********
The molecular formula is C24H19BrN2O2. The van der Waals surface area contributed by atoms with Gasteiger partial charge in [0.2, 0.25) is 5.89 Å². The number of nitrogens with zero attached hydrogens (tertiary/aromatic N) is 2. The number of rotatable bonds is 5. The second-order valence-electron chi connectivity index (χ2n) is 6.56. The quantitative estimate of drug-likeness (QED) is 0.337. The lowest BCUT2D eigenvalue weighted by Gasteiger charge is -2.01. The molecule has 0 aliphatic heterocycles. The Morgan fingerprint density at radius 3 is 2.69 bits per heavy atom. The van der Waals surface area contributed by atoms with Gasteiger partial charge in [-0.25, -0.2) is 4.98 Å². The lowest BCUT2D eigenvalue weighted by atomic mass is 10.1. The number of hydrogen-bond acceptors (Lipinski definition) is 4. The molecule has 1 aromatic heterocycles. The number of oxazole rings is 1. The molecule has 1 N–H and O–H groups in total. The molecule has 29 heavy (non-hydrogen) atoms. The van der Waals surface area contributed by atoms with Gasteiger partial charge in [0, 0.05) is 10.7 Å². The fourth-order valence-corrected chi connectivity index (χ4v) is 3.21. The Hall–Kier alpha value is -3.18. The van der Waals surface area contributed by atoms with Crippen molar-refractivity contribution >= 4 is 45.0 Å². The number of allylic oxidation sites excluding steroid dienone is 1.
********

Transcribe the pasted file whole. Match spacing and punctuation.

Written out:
The molecular formula is C24H19BrN2O2. The van der Waals surface area contributed by atoms with Gasteiger partial charge in [0.2, 0.25) is 5.89 Å². The number of nitrogens with zero attached hydrogens (tertiary/aromatic N) is 2. The number of rotatable bonds is 5. The second-order valence-electron chi connectivity index (χ2n) is 6.56. The quantitative estimate of drug-likeness (QED) is 0.337. The lowest BCUT2D eigenvalue weighted by Gasteiger charge is -2.01. The molecule has 0 aliphatic heterocycles. The Morgan fingerprint density at radius 3 is 2.69 bits per heavy atom. The van der Waals surface area contributed by atoms with Gasteiger partial charge in [-0.25, -0.2) is 4.98 Å². The lowest BCUT2D eigenvalue weighted by atomic mass is 10.1. The number of hydrogen-bond acceptors (Lipinski definition) is 4. The molecule has 1 aromatic heterocycles. The number of oxazole rings is 1. The molecule has 1 N–H and O–H groups in total. The molecule has 29 heavy (non-hydrogen) atoms. The van der Waals surface area contributed by atoms with Gasteiger partial charge in [0, 0.05) is 10.7 Å². The fourth-order valence-corrected chi connectivity index (χ4v) is 3.21. The Hall–Kier alpha value is -3.18. The van der Waals surface area contributed by atoms with Crippen molar-refractivity contribution >= 4 is 45.0 Å². The number of allylic oxidation sites excluding steroid dienone is 1.